Above: WestWide Drought Tracker data for winter 2020-21 show that precipitation levels across California and Nevada have fallen far below normal. Credit: WRCC/DRI.
91 percent of California and 100 percent of Nevada now in drought
Reno, Nev. (Mar 11, 2021) – Drought conditions are intensifying across California and Nevada, with U.S. Drought Monitor showing 91 percent of California and 100 percent of Nevada now in drought, according to a Drought Status Update released this morning by the National Oceanic and Atmospheric Administration (NOAA) National Integrated Drought Information System (NIDIS), the California-Nevada Applications Program (CNAP), and the Western Regional Climate Center at the Desert Research Institute.
The Drought Status Update is issued every two weeks on Drought.gov as part of the California-Nevada Drought Early Warning System and communicates the current state of drought conditions in California and Nevada using information from sources such as the U.S. Drought Monitor, NOAA, CNAP, the Natural Resources Conservation Service (NRCS), the Center for Western Weather and Water Extremes (CW3E), and others.
According to today’s update, California and Nevada remain entrenched in moderate-to-exceptional levels of drought, with precipitation totals and snowpack falling below normal. Although recent spring storms have brought moisture to certain areas of the region, those and other potential spring storms are not expected to significantly improve the drought conditions.
“The chance of getting back to an average snowpack for this winter is looking less and less likely,” said Tamara Wall, Ph.D., Associate Research Professor at DRI and Co-Principal Investigator of the CNAP program. “It is time to really start thinking about the impact that this will have across California and Nevada as we move into the warmer months.”
In Nevada, conditions are especially dire, with 40 percent of the state now classified by the U.S. Drought Monitor as “exceptional drought,” or D4 – more area than at any point during the previous drought of 2012-2016. In the Carson, Truckee, and Walker Basins, reservoir storage is also lower than it was this time last year, all currently at less than 40 percent of capacity.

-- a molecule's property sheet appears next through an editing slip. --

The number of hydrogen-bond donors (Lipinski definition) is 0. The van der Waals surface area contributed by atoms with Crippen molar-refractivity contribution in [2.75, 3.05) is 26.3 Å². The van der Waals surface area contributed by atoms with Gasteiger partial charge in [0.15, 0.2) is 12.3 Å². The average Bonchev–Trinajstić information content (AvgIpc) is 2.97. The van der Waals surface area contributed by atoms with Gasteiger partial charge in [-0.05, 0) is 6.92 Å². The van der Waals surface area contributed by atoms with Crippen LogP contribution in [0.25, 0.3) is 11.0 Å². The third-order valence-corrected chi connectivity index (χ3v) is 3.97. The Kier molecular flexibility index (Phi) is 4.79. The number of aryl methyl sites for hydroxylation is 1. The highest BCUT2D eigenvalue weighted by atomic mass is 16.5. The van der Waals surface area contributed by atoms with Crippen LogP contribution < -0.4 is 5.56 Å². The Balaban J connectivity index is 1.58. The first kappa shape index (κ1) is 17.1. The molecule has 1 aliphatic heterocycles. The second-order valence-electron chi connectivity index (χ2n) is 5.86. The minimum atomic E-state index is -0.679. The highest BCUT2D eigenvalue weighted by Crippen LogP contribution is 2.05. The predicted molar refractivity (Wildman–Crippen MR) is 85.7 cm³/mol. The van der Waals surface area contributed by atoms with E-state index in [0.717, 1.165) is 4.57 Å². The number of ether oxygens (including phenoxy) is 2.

During the last two weeks, the authors have noted a significant increase in drought impact reports from water utilities to agriculture as it has become clearer that drought is here to stay in California and Nevada and the region’s odds of reaching normal are low.
“Recently, we’ve seen confirmation that any remaining storms won’t bring much drought relief and drought impacts are intensifying and expanding,” said Amanda Sheffield, Ph.D., NOAA NIDIS Regional Drought Information Coordinator for California-Nevada.
Seasonal forecasts predict a continuation of warm, dry conditions over the Great Basin and Southwestern U.S. as we head into spring and early summer. As drought conditions intensify, impacts to agriculture, water supplies, and forests are expected, as well as increased wildfire potential.
“The abnormally dry conditions that we’ve had this winter mean a second dry year for much of California and Nevada, which means that working on our drought preparedness right now is essential,” said Julie Kalansky, CNAP Program Manager, Scripps Institution of Oceanography. “These conditions have potential implications for agriculture, ecosystem health, water supply, and fire potential.”
To view the full Drought Status Update for March 11, 2021, on Drought.gov, please visit: https://www.drought.gov/drought-status-updates/drought-status-update-california-nevada-2
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